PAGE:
Effects of a clinic-based reproductive empowerment intervention on proximal outcomes of contraceptive use, self-efficacy, attitudes, and awareness and use of survivor services: A cluster-controlled trial in Nairobi, Kenya
This study was undertaken to evaluate the effect of a reproductive empowerment contraceptive counselling intervention (ARCHES) adapted to private clinics in Nairobi, Kenya on proximal outcomes of contraceptive use and covert use, self-efficacy, awareness and use of intimate partner violence (IPV) survivor services, and attitudes justifying reproductive coercion (RC) and IPV. We conducted a cluster-controlled trial among female family planning patients (N = 659) in six private clinics non-randomly assigned to ARCHES or control in and around Nairobi, Kenya. Patients completed interviews immediately before (baseline) and after (exit) treatment and at three- and six-month follow-up. We use inverse probability by treatment weighting (IPTW) applied to difference-in-differences marginal structural models to estimate the treatment effect using a modified intent-to-treat approach. After IPTW, women receiving ARCHES contraceptive counselling, relative to controls, were more likely to receive a contraceptive method at exit (86% vs. 75%, p < 0.001) and had a significantly greater relative increase in awareness of IPV services at from baseline to three- (beta 0.84, 95% CI 0.13, 1.55) and six-month follow-up (beta 0.92, 95% CI 0, 1.84) and a relative decrease in attitudes justifying RC from baseline to six-month follow-up (beta −0.34, 95% CI −0.65, −0.04). In the first evaluation of a clinic-based approach to address both RC and IPV in a low- or middle-income country (LMIC) context, we found evidence that ARCHES contraceptive counselling improved proximal outcomes related to contraceptive use and coping with RC and IPV. We recommend further study and refinement of this approach in Kenya and other LMICs. Plain Language Summary Reproductive coercion (RC) and intimate partner violence (IPV) are two forms of gender-based violence that are known to harm women’s reproductive health. While one intervention, ARCHES–Addressing Reproductive Coercion in Health Settings, has shown promise to improve contraceptive use and help women cope with RC and IPV in the United States, no approach has been proven effective in a low- or middle-income country (LMIC) context. In the first evaluation of a reproductive empowerment contraceptive counselling intervention in an LMIC setting, we found that ARCHES contraceptive counselling, relative to standard contraceptive counselling, improved proximal outcomes on contraceptive uptake, covert contraceptive use, awareness of local violence survives, and reduced attitudes justifying RC among women seeking contraceptive services in Nairobi, Kenya. Distal outcomes will be reported separately. Findings from this study support the promise of addressing RC and IPV within routine contraceptive counselling in Kenya on women’s proximal outcomes related to contraceptive use and coping with violence and coercion and should be used to inform the further study of this approach in Kenya and other LMICs.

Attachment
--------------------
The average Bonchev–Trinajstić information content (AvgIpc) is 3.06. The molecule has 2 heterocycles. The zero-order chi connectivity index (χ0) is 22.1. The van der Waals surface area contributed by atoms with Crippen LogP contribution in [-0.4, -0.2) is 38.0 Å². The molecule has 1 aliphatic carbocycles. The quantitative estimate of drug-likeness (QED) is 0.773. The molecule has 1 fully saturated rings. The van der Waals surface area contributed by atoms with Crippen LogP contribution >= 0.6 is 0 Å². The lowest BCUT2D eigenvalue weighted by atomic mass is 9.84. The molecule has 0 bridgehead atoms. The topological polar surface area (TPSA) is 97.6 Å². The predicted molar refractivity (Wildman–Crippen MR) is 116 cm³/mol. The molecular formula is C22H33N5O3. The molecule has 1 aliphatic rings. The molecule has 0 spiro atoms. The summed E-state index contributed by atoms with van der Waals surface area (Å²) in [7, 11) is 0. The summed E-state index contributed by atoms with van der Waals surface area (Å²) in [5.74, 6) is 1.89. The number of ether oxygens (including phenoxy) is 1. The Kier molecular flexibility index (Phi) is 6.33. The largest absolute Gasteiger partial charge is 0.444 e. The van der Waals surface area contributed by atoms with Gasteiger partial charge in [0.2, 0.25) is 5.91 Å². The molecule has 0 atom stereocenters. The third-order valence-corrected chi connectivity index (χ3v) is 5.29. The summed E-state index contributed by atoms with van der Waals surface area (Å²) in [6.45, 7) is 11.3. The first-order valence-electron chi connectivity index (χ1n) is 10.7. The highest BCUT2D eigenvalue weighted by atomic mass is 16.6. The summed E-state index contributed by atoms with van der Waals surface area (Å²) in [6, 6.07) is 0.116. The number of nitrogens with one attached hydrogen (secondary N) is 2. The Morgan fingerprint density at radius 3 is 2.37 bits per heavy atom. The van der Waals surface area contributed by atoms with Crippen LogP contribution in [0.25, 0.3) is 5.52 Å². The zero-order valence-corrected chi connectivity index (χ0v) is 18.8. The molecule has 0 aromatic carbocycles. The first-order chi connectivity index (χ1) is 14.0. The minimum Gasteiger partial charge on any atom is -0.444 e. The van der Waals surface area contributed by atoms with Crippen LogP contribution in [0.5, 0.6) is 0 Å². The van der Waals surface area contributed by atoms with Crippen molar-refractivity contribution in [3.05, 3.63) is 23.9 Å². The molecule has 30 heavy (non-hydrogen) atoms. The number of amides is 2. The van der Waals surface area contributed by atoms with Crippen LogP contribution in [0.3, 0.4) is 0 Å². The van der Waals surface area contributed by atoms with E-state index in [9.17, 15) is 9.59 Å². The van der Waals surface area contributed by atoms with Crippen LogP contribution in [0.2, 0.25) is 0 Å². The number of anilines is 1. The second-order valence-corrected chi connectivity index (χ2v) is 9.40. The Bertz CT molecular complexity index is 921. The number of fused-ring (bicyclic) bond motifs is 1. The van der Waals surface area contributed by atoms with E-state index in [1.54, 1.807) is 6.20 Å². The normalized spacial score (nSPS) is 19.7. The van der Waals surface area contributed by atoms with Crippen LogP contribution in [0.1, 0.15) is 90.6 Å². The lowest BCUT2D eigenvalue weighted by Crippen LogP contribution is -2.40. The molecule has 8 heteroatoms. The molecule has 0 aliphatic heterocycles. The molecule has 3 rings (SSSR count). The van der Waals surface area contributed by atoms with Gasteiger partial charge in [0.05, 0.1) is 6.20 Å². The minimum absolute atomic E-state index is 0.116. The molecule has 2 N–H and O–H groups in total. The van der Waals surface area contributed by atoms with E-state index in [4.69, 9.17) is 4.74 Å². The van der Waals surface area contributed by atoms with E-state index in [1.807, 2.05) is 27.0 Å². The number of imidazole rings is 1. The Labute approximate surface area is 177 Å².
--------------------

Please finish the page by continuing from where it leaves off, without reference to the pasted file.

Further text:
Uysal, Jasmine, Sabrina Boyce, Chi-Chi Undie, Wilson Liambila, Seri Wendoh, Erin Pearson, Nicole E. Johns, and Jay G. Silverman. 2023. "Effects of a clinic-based reproductive empowerment intervention on proximal outcomes of contraceptive use, self-efficacy, attitudes, and awareness and use of survivor services: A cluster-controlled trial in Nairobi, Kenya," Sexual and Reproductive Health Matters 31(1): 2227371.